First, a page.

Quantcast

Baseball game aims to save lives and remember deceased teammate

Chip Cummings Field in Plattsburgh decorated with Brian Mehan’s initials and number in his honor. 
Brian Mehan crossing the feild in full catcher’s gear.

Chip Cummings Field in Plattsburgh decorated with Brian Mehan’s initials and number in his honor. Brian Mehan crossing the feild in full catcher’s gear.

photo

Brian Mehan taking the field in full catcher gear for SUNY Plattsburgh.

— For some people, baseball and other sports are not just a way of life but a reason to live. The SUNY Plattsburgh baseball team will be combining its love of the game with the conviction to save lives in honor of former team member Brian Mehan.

The baseball team will host ‘Brian Mehan Be The Match Day‘ on Tuesday, April 30. From 11 a.m. to 2 p.m. the team will be collecting swabs for bone marrow matching in the Cardinal Lounge and before the game there will also be a swabbing station set up at the Lefty Wilson Field on Bailey Ave from 6 to 7:30 p.m. before the team plays SUNY Canton that evening.

“It seems right to have the game there, it’s where we played against each other in high school and we played together in college,” said former teammate Joey Painter. Mehan played for Plattsburgh High School and Painter played for Au Sable Valley before they played for PSU.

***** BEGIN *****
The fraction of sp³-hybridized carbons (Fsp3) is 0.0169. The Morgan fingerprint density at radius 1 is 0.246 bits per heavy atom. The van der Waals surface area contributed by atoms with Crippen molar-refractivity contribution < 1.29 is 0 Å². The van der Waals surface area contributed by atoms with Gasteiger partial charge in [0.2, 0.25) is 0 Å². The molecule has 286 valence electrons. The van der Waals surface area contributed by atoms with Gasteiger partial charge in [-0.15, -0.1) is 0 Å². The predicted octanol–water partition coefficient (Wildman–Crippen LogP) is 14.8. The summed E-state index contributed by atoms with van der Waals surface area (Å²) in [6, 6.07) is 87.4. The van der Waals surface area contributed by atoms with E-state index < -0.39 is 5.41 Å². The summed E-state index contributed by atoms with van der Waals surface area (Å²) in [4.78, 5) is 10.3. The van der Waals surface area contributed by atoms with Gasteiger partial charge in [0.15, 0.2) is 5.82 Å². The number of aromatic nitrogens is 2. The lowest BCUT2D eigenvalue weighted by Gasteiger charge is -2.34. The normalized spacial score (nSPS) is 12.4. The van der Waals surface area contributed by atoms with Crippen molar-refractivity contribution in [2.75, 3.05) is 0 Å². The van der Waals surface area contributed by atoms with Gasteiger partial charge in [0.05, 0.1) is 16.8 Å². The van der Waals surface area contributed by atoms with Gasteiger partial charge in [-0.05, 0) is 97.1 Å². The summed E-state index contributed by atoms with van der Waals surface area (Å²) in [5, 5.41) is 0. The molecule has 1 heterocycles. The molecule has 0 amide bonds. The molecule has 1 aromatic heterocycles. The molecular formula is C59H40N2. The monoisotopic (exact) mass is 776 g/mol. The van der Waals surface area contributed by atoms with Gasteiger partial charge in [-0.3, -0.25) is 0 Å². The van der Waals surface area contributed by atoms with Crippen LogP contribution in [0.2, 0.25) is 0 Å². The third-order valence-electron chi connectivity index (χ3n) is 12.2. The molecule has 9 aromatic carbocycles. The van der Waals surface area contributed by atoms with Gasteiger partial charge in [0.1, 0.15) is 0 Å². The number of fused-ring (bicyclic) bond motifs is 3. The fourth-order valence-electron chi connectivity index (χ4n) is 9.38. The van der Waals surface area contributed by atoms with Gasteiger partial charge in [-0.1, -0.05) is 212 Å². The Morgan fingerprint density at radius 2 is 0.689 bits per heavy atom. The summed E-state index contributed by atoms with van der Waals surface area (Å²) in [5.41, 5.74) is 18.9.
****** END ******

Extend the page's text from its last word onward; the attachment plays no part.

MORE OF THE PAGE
Organ donor testing

People can get tested for free during the day at campus or at the baseball field. Those tested will also be put into the organ donor registry. PSU baseball coach Kris Doorey said the Be the Match personnel will take a cotton swab and scrape along the inside of the mouth and from that they’ll be able to tell if the person is a match for someone, he said it is easy and painless.

Doorey said the event is not just the last home game of the season but most importantly it is an opportunity to remember a former player who succumbed to leukemia in 2008. Leukemia is a cancer of the blood cells. It starts in the bone marrow, the soft tissue inside most bones. Bone marrow is where blood cells are made. When someone suffers from leukemia, the bone marrow starts to make a lot of abnormal white blood cells, called leukemia cells. The cells don’t do the work of normal white blood cells, grow faster than normal cells, and they don’t stop growing when they should.

0
Vote on this Story by clicking on the Icon

Comments

Use the comment form below to begin a discussion about this content.

Sign in to comment